ABSTRACT: INTRODUCTION: Yes-associated protein 1 (YAP1), the nuclear effector of the Hippo pathway, plays an important role in many tumor entities. We evaluated staining and clinical significance of YAP1 and phosphorylated YAP1 (pYAP1) in urothelial bladder cancer (BCA). MATERIALS AND METHODS: We used a tissue micorarray with samples of patients with muscle-invasive bladder cancer (MIBC, n = 192), non-muscle-invasive bladder cancer (NMIBC, n = 192) and normal urothelial bladder tissue (CTRL, n = 38) to determine the immunhistochemical staining of YAP1 and pYAP1. Cytoplasmatic and nuclear levels were evaluated. The t test was used for comparative analysis. Overall survival and progression-free survival were evaluated by Kaplan-Meier estimates and the Cox proportional hazard regression model. RESULTS: Nuclear YAP1 as well as cytoplasmatic pYAP1 levels were higher in CTRL than in BCA, whereby both--NMIBC and MIBC--had lower levels than CTRL. Among patients with MIBC, cytoplasmatic YAP1 and pYAP1 staining decreased with advanced stage. YAP1 and pYAP1 staining did not correlate with the recurrence rate, progression-free, cancer-specific or overall survival. CONCLUSIONS: Immunhistochemical staining and subcellular localization of YAP1 and pYAP1 are different for BCA, NMIBC, MIBC and CTRL, indicating that the Hippo pathway is involved in urothelial carcinogenesis.

8 Article Circulating microRNAs in serum: novel biomarkers for patients with bladder cancer? 2014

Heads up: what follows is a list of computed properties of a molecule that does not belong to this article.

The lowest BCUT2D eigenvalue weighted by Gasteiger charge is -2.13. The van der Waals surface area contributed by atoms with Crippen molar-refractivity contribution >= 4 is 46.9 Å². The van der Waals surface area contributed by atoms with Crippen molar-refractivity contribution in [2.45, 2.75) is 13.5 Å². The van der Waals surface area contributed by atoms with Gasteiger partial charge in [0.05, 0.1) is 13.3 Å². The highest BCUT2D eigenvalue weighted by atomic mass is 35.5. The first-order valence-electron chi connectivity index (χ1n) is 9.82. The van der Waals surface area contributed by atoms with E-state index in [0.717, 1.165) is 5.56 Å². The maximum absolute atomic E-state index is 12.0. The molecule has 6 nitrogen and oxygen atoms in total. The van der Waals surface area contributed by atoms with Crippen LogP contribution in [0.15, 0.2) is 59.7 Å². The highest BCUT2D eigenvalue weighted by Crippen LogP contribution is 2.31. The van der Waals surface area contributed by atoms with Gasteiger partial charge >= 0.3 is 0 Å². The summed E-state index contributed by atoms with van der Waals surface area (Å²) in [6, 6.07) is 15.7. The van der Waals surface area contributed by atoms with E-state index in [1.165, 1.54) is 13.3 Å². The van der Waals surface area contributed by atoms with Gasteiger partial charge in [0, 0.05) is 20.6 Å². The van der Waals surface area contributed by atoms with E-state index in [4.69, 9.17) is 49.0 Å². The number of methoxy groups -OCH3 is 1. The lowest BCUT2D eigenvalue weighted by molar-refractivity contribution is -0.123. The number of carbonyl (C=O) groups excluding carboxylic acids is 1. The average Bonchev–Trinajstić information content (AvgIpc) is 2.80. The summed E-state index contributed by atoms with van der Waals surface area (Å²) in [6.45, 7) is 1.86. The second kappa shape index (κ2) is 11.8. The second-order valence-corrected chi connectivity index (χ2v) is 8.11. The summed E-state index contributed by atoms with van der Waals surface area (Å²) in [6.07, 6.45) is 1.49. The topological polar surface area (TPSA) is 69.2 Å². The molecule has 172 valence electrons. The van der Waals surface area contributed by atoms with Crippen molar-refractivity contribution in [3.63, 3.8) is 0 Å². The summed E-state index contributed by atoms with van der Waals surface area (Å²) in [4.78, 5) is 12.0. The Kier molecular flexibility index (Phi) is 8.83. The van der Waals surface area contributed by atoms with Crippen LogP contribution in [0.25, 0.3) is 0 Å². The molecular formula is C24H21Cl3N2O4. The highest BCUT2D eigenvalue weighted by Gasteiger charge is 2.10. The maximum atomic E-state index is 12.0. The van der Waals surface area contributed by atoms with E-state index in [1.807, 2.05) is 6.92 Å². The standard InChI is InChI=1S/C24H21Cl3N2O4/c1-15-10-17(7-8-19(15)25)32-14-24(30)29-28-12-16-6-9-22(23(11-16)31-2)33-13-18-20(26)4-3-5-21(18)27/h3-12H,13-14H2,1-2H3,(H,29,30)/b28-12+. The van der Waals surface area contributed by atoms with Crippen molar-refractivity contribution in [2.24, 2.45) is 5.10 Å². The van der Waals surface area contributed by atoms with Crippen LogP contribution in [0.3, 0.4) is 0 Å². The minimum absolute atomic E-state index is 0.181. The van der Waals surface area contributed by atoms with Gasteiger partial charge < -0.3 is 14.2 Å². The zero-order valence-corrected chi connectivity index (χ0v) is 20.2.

Scheffer, Anna-Regina / Holdenrieder, Stefan / Kristiansen, Glen / von Ruecker, Alexander / Müller, Stefan C / Ellinger, Jörg. ·Klinik und Poliklinik für Urologie und Kinderurologie, Universitätsklinikum Bonn, Sigmund-Freud-Strasse 25, 53105, Bonn, Germany. ·World J Urol · Pubmed #23266581.

ABSTRACT: PURPOSE: Recent studies indicate that circulating microRNAs in serum/plasma are a novel class of non-invasive biomarkers with diagnostic and prognostic information. So far, circulating microRNAs have not been analyzed in patients with bladder cancer. METHODS: We collected serum from patients with non-muscle invasive bladder cancer (NMIBC), muscle invasive bladder cancer (MIBC) and non-malignant urological disease. Total RNA was isolated from 400 μl of serum using the mirVana PARIS Kit; the artificial cel-miR-39 was spiked-in prior to RNA isolation to control different RNA isolation efficiencies. Quantitative real-time PCR was applied to measure the levels of 22 microRNAs upregulated in BCA tissue (miR-15a, miR-18a, miR-21, miR-93, miR-96, miR-103, miR-130b, miR-135b, miR-141, miR-182, miR-183, miR-190, miR-191, miR-200b, miR-422b, miR-425, miR-449b, miR-601, miR-639, miR-644, miR-649 and miR-1233) in the marker identification cohort (NMIBC, n = 11, MIBC, n = 10; controls, n = 10). The most promising serum microRNAs were tested in a validation cohort (NMIBC, n = 65, MIBC, n = 61; controls, n = 105). RESULTS: The RNA recovery was similar in patients with NMIBC, MIBC and control subjects. The analysis of serum microRNA levels in the marker identification cohort indicated that serum miR-141 and miR-639 levels were increased in bladder cancer patients compared to CTRL. The analysis of these miR-141 and miR-639 in the validation cohort demonstrated that microRNA levels were similar in bladder cancer patients and control subjects. Furthermore, microRNA levels were not correlated with clinicopathological parameters (pT-stage, metastasis, grading). CONCLUSIONS: The analysis of serum miR-141 and miR-639 levels does not seem to be helpful in the diagnosis or prognosis of BCA.